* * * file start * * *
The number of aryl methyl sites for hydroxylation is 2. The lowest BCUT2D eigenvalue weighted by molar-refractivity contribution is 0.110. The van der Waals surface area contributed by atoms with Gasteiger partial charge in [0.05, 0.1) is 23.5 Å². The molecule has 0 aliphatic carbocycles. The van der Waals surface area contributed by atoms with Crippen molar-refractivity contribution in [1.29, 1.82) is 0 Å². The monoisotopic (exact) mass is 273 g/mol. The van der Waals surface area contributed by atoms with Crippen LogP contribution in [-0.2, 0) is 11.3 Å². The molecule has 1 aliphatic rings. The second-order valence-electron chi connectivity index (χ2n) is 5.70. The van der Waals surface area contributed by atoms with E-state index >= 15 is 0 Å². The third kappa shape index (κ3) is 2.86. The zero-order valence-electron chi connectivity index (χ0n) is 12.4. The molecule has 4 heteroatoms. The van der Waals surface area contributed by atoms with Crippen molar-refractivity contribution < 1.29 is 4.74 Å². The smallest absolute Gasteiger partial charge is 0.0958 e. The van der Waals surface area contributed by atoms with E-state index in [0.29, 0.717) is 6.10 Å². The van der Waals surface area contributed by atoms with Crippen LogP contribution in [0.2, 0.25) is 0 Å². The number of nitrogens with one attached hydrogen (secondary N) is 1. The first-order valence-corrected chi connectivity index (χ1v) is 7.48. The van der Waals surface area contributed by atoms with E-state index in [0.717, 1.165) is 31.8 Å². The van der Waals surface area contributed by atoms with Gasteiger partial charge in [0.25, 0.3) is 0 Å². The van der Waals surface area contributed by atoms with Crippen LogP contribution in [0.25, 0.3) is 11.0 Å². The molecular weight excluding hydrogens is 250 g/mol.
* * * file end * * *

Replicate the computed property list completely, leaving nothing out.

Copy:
The number of aryl methyl sites for hydroxylation is 2. The lowest BCUT2D eigenvalue weighted by molar-refractivity contribution is 0.110. The van der Waals surface area contributed by atoms with Gasteiger partial charge in [0.05, 0.1) is 23.5 Å². The molecule has 0 aliphatic carbocycles. The van der Waals surface area contributed by atoms with Crippen molar-refractivity contribution in [1.29, 1.82) is 0 Å². The monoisotopic (exact) mass is 273 g/mol. The van der Waals surface area contributed by atoms with Crippen LogP contribution in [-0.2, 0) is 11.3 Å². The molecule has 1 aliphatic rings. The second-order valence-electron chi connectivity index (χ2n) is 5.70. The van der Waals surface area contributed by atoms with E-state index >= 15 is 0 Å². The third kappa shape index (κ3) is 2.86. The zero-order valence-electron chi connectivity index (χ0n) is 12.4. The molecule has 4 heteroatoms. The van der Waals surface area contributed by atoms with Crippen molar-refractivity contribution < 1.29 is 4.74 Å². The smallest absolute Gasteiger partial charge is 0.0958 e. The van der Waals surface area contributed by atoms with E-state index in [0.29, 0.717) is 6.10 Å². The van der Waals surface area contributed by atoms with Crippen LogP contribution in [0.2, 0.25) is 0 Å². The number of nitrogens with one attached hydrogen (secondary N) is 1. The first-order valence-corrected chi connectivity index (χ1v) is 7.48. The van der Waals surface area contributed by atoms with E-state index in [0.717, 1.165) is 31.8 Å². The van der Waals surface area contributed by atoms with Gasteiger partial charge in [0.25, 0.3) is 0 Å². The van der Waals surface area contributed by atoms with Crippen LogP contribution in [0.25, 0.3) is 11.0 Å². The molecular weight excluding hydrogens is 250 g/mol.